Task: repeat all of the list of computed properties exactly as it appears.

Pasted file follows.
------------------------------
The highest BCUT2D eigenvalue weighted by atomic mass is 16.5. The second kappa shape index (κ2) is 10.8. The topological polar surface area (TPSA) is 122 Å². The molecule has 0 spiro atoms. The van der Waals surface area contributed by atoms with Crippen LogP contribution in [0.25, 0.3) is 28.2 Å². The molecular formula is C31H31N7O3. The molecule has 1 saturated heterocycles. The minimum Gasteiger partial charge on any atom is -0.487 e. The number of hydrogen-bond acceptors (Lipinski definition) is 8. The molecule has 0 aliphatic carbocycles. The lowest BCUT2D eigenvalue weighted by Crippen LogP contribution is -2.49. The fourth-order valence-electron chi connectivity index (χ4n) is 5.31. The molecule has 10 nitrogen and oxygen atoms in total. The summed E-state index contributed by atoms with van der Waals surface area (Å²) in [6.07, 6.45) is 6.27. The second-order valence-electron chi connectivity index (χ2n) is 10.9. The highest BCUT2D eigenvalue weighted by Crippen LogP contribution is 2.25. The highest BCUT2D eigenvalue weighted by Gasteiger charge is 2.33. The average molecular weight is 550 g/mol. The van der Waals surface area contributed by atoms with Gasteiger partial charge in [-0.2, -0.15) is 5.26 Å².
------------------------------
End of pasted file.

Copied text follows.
The highest BCUT2D eigenvalue weighted by atomic mass is 16.5. The second kappa shape index (κ2) is 10.8. The topological polar surface area (TPSA) is 122 Å². The molecule has 0 spiro atoms. The van der Waals surface area contributed by atoms with Crippen LogP contribution in [0.25, 0.3) is 28.2 Å². The molecular formula is C31H31N7O3. The molecule has 1 saturated heterocycles. The minimum Gasteiger partial charge on any atom is -0.487 e. The number of hydrogen-bond acceptors (Lipinski definition) is 8. The molecule has 0 aliphatic carbocycles. The lowest BCUT2D eigenvalue weighted by Crippen LogP contribution is -2.49. The fourth-order valence-electron chi connectivity index (χ4n) is 5.31. The molecule has 10 nitrogen and oxygen atoms in total. The summed E-state index contributed by atoms with van der Waals surface area (Å²) in [6.07, 6.45) is 6.27. The second-order valence-electron chi connectivity index (χ2n) is 10.9. The highest BCUT2D eigenvalue weighted by Crippen LogP contribution is 2.25. The highest BCUT2D eigenvalue weighted by Gasteiger charge is 2.33. The average molecular weight is 550 g/mol. The van der Waals surface area contributed by atoms with Gasteiger partial charge in [-0.2, -0.15) is 5.26 Å².